Polyamory takes over politics: the parties pass, but the multiparty system remains


How strange to talk about love in politics when what spreads is something else, but it is that Spanish public life is a hasty succession of cycle changes. We started to press the accelerator after 15M and for now we haven’t slowed down. Leaders succeed one another, parties emerge and succumb, and alliances are woven and unwoven ceaselessly. Everything is going so fast that it seems difficult to see background trends in a constantly changing landscape.

But behind that chain of names, acronyms and demoscopic dances there is a legacy of those convulsive days of 2011 that remain to this day: bipartisanship has not picked up the pace, and given the internal crisis that the PP is experiencing, it is difficult for do in the years to come.

Because yes, the 15M cycle languishes from a partisan perspective because both Podemos and Ciudadanos have ceased to be formations with aspirations to govern. In a few years they have gone from leading the polls to being reduced to a handful of seats. Now they are still useful as supports for the greats, but perhaps in a short time they will even stop being so.

However, from a structural perspective, his legacy remains: his arrival put an end to the era of majorities and alternation and gave way to a new reality in which variable geometry and agreements between many (and different) are necessary. . And that seems to be here to stay, although they are no longer in a prominent position.

The impact that both formations had on the national scene marked a change of cycle (this one) still unfinished. Compiling the national elections, understanding as such those in which all citizens turn out to vote at the same time (general, European and municipal), the decline in bipartisanship since its emergence is clearly appreciated. It was in the European elections of 2014, and for the first time the two big parties added less than half of the votes. Government monogamy is over.


The trend did not stop there. It is true that bipartisanship recovered some pulse after that first challenge, but its best mark since then was that of the 2016 general elections, the first electoral repetition, when they reached 55.64% of the votes. Until that date, the lowest hours of bipartisanship had been registered in the municipal elections of 1987, when they added 57.46% of the votes. In the first generals of 2019 they did not reach 44% between both forces.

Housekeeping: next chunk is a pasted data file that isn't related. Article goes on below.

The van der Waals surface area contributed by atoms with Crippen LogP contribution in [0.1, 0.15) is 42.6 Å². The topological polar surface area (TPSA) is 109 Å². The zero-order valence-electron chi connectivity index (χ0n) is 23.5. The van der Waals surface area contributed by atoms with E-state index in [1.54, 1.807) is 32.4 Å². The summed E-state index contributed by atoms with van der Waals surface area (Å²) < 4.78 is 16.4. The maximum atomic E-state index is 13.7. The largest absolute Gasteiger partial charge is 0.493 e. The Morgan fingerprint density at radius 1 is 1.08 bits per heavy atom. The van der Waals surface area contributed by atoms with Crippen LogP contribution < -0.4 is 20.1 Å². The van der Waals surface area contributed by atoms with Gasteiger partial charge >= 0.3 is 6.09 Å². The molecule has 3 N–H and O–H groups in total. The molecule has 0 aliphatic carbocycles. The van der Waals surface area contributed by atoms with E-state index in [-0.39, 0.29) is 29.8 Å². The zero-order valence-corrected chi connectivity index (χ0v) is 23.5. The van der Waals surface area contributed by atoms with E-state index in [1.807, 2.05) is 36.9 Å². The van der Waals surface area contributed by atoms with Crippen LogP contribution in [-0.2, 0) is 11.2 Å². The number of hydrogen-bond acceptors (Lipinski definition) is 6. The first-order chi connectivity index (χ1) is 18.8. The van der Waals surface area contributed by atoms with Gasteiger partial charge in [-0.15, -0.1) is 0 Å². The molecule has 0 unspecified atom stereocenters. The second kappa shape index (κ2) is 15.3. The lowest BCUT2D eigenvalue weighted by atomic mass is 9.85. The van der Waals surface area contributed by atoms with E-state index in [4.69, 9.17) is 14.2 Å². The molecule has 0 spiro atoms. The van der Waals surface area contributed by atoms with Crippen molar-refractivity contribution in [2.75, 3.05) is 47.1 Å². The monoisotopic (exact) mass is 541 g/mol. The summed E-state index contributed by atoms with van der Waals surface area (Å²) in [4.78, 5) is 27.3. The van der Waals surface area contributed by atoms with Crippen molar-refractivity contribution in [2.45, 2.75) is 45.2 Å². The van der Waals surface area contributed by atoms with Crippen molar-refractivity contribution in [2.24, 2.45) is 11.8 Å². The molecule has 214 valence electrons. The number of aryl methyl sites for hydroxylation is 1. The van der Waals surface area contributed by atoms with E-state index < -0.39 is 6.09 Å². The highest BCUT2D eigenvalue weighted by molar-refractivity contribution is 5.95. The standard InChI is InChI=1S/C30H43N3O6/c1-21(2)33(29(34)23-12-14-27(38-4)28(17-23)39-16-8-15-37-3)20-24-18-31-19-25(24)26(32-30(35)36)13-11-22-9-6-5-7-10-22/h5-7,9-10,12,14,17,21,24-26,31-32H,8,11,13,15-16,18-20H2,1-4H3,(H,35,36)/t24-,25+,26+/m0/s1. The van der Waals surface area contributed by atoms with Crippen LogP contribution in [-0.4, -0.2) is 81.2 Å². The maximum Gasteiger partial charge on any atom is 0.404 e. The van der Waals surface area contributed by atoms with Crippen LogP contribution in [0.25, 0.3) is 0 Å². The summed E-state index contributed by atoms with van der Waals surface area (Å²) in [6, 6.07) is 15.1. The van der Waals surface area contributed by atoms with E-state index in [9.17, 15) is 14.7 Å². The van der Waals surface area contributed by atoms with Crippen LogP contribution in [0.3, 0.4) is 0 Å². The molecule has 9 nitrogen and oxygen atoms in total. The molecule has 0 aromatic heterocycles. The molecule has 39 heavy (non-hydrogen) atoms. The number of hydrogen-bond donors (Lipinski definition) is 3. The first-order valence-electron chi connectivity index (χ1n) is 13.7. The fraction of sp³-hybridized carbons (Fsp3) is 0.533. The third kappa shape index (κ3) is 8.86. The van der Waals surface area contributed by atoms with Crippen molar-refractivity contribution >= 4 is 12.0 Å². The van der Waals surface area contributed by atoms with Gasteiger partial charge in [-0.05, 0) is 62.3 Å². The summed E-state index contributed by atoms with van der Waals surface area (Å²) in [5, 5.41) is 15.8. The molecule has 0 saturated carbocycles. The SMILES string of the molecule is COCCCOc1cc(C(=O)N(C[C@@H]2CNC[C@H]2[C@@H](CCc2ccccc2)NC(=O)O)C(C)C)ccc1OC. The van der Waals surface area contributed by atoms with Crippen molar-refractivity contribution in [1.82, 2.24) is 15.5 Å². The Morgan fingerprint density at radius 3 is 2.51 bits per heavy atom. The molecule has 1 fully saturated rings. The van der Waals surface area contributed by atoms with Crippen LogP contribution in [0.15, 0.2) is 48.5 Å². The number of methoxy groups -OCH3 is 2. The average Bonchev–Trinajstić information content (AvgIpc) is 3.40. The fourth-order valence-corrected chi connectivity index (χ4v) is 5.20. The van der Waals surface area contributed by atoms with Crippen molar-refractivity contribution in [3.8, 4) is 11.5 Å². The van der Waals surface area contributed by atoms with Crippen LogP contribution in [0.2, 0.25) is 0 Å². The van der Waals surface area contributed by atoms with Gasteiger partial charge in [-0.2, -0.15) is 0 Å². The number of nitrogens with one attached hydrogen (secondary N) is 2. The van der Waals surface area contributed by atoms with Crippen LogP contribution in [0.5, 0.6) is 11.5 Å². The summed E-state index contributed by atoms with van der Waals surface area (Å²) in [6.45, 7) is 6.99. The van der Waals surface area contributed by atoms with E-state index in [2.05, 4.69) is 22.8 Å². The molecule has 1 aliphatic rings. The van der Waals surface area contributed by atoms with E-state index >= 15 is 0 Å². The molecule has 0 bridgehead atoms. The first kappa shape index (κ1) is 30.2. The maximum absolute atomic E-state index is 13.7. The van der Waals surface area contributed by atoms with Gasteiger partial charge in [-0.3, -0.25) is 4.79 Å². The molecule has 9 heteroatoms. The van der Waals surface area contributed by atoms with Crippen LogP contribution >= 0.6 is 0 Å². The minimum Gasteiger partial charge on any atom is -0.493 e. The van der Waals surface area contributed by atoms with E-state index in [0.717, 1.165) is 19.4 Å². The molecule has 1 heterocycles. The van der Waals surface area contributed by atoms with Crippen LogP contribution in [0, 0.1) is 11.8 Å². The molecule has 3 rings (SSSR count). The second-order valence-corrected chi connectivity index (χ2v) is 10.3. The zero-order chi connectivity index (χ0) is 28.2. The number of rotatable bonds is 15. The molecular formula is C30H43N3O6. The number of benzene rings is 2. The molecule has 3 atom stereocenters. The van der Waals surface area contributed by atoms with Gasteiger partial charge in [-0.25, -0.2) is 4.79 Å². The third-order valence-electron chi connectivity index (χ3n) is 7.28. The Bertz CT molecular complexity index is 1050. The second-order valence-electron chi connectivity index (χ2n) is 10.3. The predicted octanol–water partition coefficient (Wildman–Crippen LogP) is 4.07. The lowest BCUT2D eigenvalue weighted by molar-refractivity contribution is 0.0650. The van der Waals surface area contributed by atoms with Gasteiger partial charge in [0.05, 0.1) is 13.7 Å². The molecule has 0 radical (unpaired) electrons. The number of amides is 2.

The fall of bipartisanship, like love, goes by region. It is true that in those where there is a stronger sense of identity, there has always been an ecosystem of parties that has meant that the combined vote of PSOE and PP was not so relevant. Wow, they had their dalliances on their own. But even in those regions the setback has been notorious, and it can be appreciated if the results of the last regional elections held are compared with those prior to that 2014 in which the cycle changed.

In the Basque Country, for example, bipartisanship went from adding 30.48% of the votes in the 2012 regional elections to staying at 20.42% in the last ones that were held, back in 2020. In the Canary Islands they went from adding 53 % in 2011 to stay at 44% in 2019.


The phenomenon is also repeated in regions with opposite dynamics, that is, in those where bipartisanship has always been strong. The most monogamous, politically speaking. In Castilla-La Mancha they went from adding 91.51% of the votes in 2011 to staying at 72.6% in 2019. In Extremadura they went from 89.7% in 2011 to 74.25% in 2019. Wow, what yes, there are areas where bipartisanship continues to be hegemonic, but losing up to a fifth of its votes in ten years. The relationship survives, but with wear.

The regions in which there are hardly any variations are the least. These are Catalonia or Asturias (where bipartisanship has lost less than one percentage point in these years), Navarra (barely two points) or the national exception marked by Galicia: it is the only territory in which bipartisanship has grown, going from 66.41% from 2012 to 67.35% in 2020. There are always those who get married, even if the marriage rate plummets.

The current regional map, with few exceptions, is pending renewal. In fact, in up to eight regions the first force after PSOE and PP is Ciudadanos, which has almost disappeared, in addition to Podemos, which is the first force in one. The demographic reality marks a very different panorama right now, where Vox would surely gain more strength, which is only the first alternative force to bipartisanship in a region. And it is just about Castilla y León, the last to hold elections. There’s a new date in town.


It is difficult to try to predict what the map will be like in 2023, when almost all regions are called to vote and there will also be general elections. But three keys give clues about what can happen. First, that although Podemos and Ciudadanos have lost weight, Vox has gained it. Second, that the phenomenon of the Empty Spain can flood the Congress with small local formations that subtract even more weight from the big ones. Third, that the umpteenth crisis of the PP can even lead to bipartisanship ceasing to be what it is. It’s going to be like a bachelor party, but with seats.

After all, that last thing, about changing the bipartisanship partner, has already happened before. During the first two years of our democracy, the hegemonic parties were the UCD and the PSOE. Then, for 40 years the PSOE and the PP have been. Who knows if now it will be the PSOE and Vox, or some other spouse.

Be that as it may, bipartisanship has not been systemic for eight years. The only thing that survives the passage of time, with its ups and downs, seems to be the PSOE, and that social democracy was in decline. At least for now, who knows what happens in a few years.